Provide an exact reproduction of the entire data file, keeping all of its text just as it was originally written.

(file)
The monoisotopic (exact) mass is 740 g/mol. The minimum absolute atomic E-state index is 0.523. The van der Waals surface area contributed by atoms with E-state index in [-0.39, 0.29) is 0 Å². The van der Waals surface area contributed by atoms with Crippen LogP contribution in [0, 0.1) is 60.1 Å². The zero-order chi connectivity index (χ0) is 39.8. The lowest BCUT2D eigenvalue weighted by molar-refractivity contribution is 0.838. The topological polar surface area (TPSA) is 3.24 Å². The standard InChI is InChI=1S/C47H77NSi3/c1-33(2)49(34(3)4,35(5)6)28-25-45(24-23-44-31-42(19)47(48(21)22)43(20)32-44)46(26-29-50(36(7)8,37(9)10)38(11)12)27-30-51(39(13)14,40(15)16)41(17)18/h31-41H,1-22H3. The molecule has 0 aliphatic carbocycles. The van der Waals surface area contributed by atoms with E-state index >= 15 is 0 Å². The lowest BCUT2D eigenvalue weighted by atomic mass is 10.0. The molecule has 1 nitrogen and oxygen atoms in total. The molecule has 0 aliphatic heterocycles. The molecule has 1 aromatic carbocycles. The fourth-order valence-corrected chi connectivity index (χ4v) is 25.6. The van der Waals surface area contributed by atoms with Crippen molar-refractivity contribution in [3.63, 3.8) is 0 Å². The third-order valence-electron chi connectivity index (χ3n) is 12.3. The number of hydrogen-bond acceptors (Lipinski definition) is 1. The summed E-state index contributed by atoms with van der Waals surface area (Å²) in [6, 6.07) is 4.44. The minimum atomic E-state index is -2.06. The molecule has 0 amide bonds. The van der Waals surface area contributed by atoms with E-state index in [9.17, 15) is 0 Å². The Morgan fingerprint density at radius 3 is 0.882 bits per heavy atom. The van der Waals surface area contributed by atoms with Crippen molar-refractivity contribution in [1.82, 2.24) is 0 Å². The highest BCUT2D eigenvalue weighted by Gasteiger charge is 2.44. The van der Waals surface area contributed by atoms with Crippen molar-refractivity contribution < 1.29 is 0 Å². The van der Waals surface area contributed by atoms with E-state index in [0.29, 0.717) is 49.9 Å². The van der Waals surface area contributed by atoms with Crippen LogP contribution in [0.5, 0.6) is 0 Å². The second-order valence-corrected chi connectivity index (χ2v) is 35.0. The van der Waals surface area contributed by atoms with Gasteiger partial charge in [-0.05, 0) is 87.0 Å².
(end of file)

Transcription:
The monoisotopic (exact) mass is 740 g/mol. The minimum absolute atomic E-state index is 0.523. The van der Waals surface area contributed by atoms with E-state index in [-0.39, 0.29) is 0 Å². The van der Waals surface area contributed by atoms with Crippen LogP contribution in [0, 0.1) is 60.1 Å². The zero-order chi connectivity index (χ0) is 39.8. The lowest BCUT2D eigenvalue weighted by molar-refractivity contribution is 0.838. The topological polar surface area (TPSA) is 3.24 Å². The standard InChI is InChI=1S/C47H77NSi3/c1-33(2)49(34(3)4,35(5)6)28-25-45(24-23-44-31-42(19)47(48(21)22)43(20)32-44)46(26-29-50(36(7)8,37(9)10)38(11)12)27-30-51(39(13)14,40(15)16)41(17)18/h31-41H,1-22H3. The molecule has 0 aliphatic carbocycles. The van der Waals surface area contributed by atoms with E-state index >= 15 is 0 Å². The lowest BCUT2D eigenvalue weighted by atomic mass is 10.0. The molecule has 1 nitrogen and oxygen atoms in total. The molecule has 0 aliphatic heterocycles. The molecule has 1 aromatic carbocycles. The fourth-order valence-corrected chi connectivity index (χ4v) is 25.6. The van der Waals surface area contributed by atoms with Crippen molar-refractivity contribution in [3.63, 3.8) is 0 Å². The third-order valence-electron chi connectivity index (χ3n) is 12.3. The number of hydrogen-bond acceptors (Lipinski definition) is 1. The summed E-state index contributed by atoms with van der Waals surface area (Å²) in [6, 6.07) is 4.44. The minimum atomic E-state index is -2.06. The molecule has 0 amide bonds. The van der Waals surface area contributed by atoms with E-state index in [9.17, 15) is 0 Å². The Morgan fingerprint density at radius 3 is 0.882 bits per heavy atom. The van der Waals surface area contributed by atoms with Crippen molar-refractivity contribution in [1.82, 2.24) is 0 Å². The highest BCUT2D eigenvalue weighted by Gasteiger charge is 2.44. The van der Waals surface area contributed by atoms with Crippen molar-refractivity contribution < 1.29 is 0 Å². The van der Waals surface area contributed by atoms with E-state index in [0.29, 0.717) is 49.9 Å². The van der Waals surface area contributed by atoms with Crippen LogP contribution in [0.5, 0.6) is 0 Å². The second-order valence-corrected chi connectivity index (χ2v) is 35.0. The van der Waals surface area contributed by atoms with Gasteiger partial charge in [-0.05, 0) is 87.0 Å².